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Trinity United Church was originally a Wesleyan Methodist Church. From about 1790, traveling Methodist preachers held services in homes or small chapels throughout this area. They traveled on foot and by horseback, covering large areas called "circuits" and became known as "circuit riders" or "saddle-bag preachers." The first church on this property was a small frame chapel, 30' by 40', built in 1824 and dedicated November 28th. The building cost 300 pounds. At that time, the population of Cobourg was about 100 people.


In 1852, the frame chapel was replaced by a larger brick church in a simple Gothic design with tower and spire, seating 390 people. The architect was William G. Storm of Kingston. The west half of our present church, including the main entrance and the north and south porch entrances date from this time. The interior at that time had exposed beams across the ceiling, and pews closed by partitions with small doors. The gallery stairs at the back date from 1860. The church was enlarged to accommodate the growing population of both the town and Victoria College.

A parsonage was built on the north side of Chapel Street in 1872. Sold in 1992, it is now used for commercial purposes. A Sunday School Hall was built beside the parsonage in 1881. Used as a Sunday School until 1959, it became the Cobourg Public Library until 1995.


The Present Building


Reconstruction and expansion of the church was undertaken in 1900-1901 to accommodate an increased membership due to the union of the several branches of Methodism in this area. Renamed the Cobourg Methodist Church, the building was enlarged by the addition of the transepts and a new chancel and organ loft. The interior was redesigned with arches, stained glass windows, and new semi-circular pews of oak and ash purchased from Waterloo, Ontario. The oak railing and woodwork in the chancel were purchased from Messrs. Henderson Bros., local contractors, and members of the congregation. The sanctuary seats approximately 800 people.

Church Union

On June 10, 1925, the United Church of Canada was born. The union of the Methodist, Congregationalist and some of the Presbyterian churches brought into being the largest Protestant denomination in Canada. The name, Trinity, was chosen by ballot in 1926.


Christian Education Centre


Three years of planning, working and praying brought to completion the addition to the church property known as the Christian Education Centre. Dedicated on June 25, 1960, the building cost approximately $200,000. It contains an auditorium, library, offices, Sunday School rooms, ladies' parlour, kitchen and basement play area.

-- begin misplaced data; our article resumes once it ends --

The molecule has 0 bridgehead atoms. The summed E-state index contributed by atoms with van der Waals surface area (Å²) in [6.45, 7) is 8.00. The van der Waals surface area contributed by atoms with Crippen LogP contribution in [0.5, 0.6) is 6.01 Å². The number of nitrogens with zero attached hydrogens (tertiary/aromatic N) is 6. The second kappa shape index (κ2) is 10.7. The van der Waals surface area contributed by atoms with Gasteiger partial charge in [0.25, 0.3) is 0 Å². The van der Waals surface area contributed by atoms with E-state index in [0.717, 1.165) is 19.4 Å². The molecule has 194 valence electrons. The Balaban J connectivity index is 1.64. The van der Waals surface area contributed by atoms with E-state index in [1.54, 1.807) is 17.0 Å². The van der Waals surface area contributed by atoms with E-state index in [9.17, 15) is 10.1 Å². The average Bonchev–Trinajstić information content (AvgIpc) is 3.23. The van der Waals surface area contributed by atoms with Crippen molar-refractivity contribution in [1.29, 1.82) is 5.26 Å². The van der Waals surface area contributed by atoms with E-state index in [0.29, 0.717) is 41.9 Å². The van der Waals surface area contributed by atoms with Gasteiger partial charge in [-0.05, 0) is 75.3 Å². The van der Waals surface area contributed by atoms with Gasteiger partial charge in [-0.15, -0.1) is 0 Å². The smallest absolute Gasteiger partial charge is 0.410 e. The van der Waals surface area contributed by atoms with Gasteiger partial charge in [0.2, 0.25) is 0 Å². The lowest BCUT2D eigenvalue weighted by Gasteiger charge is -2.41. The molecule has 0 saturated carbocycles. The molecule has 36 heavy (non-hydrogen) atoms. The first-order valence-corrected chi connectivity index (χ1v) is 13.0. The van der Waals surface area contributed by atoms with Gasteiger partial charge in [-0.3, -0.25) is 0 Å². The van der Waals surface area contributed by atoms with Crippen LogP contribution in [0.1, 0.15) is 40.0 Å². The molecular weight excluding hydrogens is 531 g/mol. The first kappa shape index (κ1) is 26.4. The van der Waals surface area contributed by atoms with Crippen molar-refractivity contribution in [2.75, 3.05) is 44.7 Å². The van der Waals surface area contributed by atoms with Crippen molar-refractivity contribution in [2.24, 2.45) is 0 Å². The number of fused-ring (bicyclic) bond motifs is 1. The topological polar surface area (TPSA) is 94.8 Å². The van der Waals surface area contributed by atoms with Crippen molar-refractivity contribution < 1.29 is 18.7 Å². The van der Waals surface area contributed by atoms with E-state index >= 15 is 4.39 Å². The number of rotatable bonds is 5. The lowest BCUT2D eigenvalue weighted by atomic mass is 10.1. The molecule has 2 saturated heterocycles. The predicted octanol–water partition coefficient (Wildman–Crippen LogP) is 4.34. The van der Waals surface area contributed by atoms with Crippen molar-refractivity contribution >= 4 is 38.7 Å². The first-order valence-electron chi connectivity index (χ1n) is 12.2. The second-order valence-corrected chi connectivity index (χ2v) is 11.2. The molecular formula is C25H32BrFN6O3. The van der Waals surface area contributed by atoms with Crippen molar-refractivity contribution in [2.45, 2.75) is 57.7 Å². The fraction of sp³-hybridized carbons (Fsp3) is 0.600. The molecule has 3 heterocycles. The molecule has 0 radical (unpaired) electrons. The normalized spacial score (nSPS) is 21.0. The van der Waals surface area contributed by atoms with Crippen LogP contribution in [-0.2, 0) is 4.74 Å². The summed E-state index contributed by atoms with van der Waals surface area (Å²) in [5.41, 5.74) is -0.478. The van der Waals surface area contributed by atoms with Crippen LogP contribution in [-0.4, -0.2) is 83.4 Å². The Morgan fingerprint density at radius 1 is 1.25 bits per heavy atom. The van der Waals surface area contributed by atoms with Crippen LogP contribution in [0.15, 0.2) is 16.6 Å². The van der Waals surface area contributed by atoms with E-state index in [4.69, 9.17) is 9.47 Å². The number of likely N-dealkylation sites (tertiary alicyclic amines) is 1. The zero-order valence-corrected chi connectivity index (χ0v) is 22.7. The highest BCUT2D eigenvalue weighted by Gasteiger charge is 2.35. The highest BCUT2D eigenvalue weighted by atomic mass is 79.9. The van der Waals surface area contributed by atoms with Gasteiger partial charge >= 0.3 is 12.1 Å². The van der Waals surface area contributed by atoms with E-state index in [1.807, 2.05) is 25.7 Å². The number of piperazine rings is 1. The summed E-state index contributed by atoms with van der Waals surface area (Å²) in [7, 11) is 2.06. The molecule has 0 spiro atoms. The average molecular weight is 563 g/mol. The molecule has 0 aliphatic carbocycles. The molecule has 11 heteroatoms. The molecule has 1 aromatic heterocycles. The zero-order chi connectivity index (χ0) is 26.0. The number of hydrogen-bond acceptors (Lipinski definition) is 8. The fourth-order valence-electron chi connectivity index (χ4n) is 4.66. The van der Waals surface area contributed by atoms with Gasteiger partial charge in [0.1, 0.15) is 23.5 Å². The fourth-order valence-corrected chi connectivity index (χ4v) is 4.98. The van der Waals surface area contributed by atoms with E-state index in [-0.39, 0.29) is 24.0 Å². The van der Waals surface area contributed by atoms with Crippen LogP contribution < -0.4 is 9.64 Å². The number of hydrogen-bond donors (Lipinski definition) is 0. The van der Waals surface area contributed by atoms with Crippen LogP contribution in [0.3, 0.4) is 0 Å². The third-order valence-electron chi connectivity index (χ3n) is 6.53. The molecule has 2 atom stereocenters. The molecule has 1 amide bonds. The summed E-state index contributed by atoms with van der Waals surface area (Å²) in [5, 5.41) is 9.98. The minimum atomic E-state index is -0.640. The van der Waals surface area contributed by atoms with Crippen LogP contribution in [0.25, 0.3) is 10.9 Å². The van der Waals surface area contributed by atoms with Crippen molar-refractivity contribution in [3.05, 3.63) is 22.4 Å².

An historical restoration of Trinity United Church was begun in May, 1989 and completed in time for the rededication service on June 10, 1990. The project entailed replacing and repairing brick work, installing a new cedar roof, rebuilding the minarets and steeple on the bell tower, and installing a new floor in the basement of the sanctuary. New lighting for the exterior of the sanctuary was added, and the north and south porches were rebuilt

Historical Restoration

The "Hand of Man"


One goal of the restoration was to replace the finial on top of the steeple, which represents a hand pointing to heaven, and serves as a weather vane. There are only four examples of this hand in North America, all located on churches built in the 1850's.

The Organ

In February 2023 Trinity installed a pipe organ that was formally housed at Blenheim United Church in Chatham/Kent. The 1910 Warren Church Organ Co./1951 Woodstock / 1978 Principal Pipe Organ was rebuilt and installed by Dossenbach Organ Services. The organ has 1201 pipes played by 2 manuals and pedal. The installation included activating the 12 speaking facade pipes and zimblestern from the Trinity United 1901 Karn organ. The organ is placed in memory of the Troope family.


Prepared by the Archives committee of Trinity United Church. For more information, you can obtain a copy of the congregation's history A Journey of Faith, from the Church Office, or contact the church Archivist.

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